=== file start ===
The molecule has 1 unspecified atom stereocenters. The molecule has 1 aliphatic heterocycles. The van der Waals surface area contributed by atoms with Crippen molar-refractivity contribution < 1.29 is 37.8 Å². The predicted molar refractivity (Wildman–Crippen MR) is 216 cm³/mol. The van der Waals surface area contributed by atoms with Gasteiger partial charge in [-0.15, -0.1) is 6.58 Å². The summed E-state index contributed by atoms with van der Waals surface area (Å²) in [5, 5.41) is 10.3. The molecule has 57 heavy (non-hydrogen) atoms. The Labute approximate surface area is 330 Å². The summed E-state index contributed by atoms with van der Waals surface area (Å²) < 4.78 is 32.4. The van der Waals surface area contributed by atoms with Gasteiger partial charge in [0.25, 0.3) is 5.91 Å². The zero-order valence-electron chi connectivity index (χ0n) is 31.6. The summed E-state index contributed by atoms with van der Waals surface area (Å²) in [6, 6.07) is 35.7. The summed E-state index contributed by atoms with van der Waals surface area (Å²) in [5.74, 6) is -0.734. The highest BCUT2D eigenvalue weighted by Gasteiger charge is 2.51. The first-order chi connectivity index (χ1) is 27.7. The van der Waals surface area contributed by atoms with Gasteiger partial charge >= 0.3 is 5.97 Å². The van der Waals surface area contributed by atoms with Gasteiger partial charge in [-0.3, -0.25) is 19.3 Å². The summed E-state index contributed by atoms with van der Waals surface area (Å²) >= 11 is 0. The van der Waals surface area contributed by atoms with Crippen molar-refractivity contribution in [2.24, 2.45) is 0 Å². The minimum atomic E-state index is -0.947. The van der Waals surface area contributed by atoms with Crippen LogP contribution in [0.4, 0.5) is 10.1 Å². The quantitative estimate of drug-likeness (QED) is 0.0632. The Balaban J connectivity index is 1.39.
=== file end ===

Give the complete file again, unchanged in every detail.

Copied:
The molecule has 1 unspecified atom stereocenters. The molecule has 1 aliphatic heterocycles. The van der Waals surface area contributed by atoms with Crippen molar-refractivity contribution < 1.29 is 37.8 Å². The predicted molar refractivity (Wildman–Crippen MR) is 216 cm³/mol. The van der Waals surface area contributed by atoms with Gasteiger partial charge in [-0.15, -0.1) is 6.58 Å². The summed E-state index contributed by atoms with van der Waals surface area (Å²) in [5, 5.41) is 10.3. The molecule has 57 heavy (non-hydrogen) atoms. The Labute approximate surface area is 330 Å². The summed E-state index contributed by atoms with van der Waals surface area (Å²) < 4.78 is 32.4. The van der Waals surface area contributed by atoms with Gasteiger partial charge in [0.25, 0.3) is 5.91 Å². The zero-order valence-electron chi connectivity index (χ0n) is 31.6. The summed E-state index contributed by atoms with van der Waals surface area (Å²) in [6, 6.07) is 35.7. The summed E-state index contributed by atoms with van der Waals surface area (Å²) in [5.74, 6) is -0.734. The highest BCUT2D eigenvalue weighted by Gasteiger charge is 2.51. The first-order chi connectivity index (χ1) is 27.7. The van der Waals surface area contributed by atoms with Gasteiger partial charge >= 0.3 is 5.97 Å². The van der Waals surface area contributed by atoms with Gasteiger partial charge in [-0.3, -0.25) is 19.3 Å². The summed E-state index contributed by atoms with van der Waals surface area (Å²) >= 11 is 0. The van der Waals surface area contributed by atoms with Crippen molar-refractivity contribution in [2.24, 2.45) is 0 Å². The minimum atomic E-state index is -0.947. The van der Waals surface area contributed by atoms with Crippen LogP contribution in [0.4, 0.5) is 10.1 Å². The quantitative estimate of drug-likeness (QED) is 0.0632. The Balaban J connectivity index is 1.39.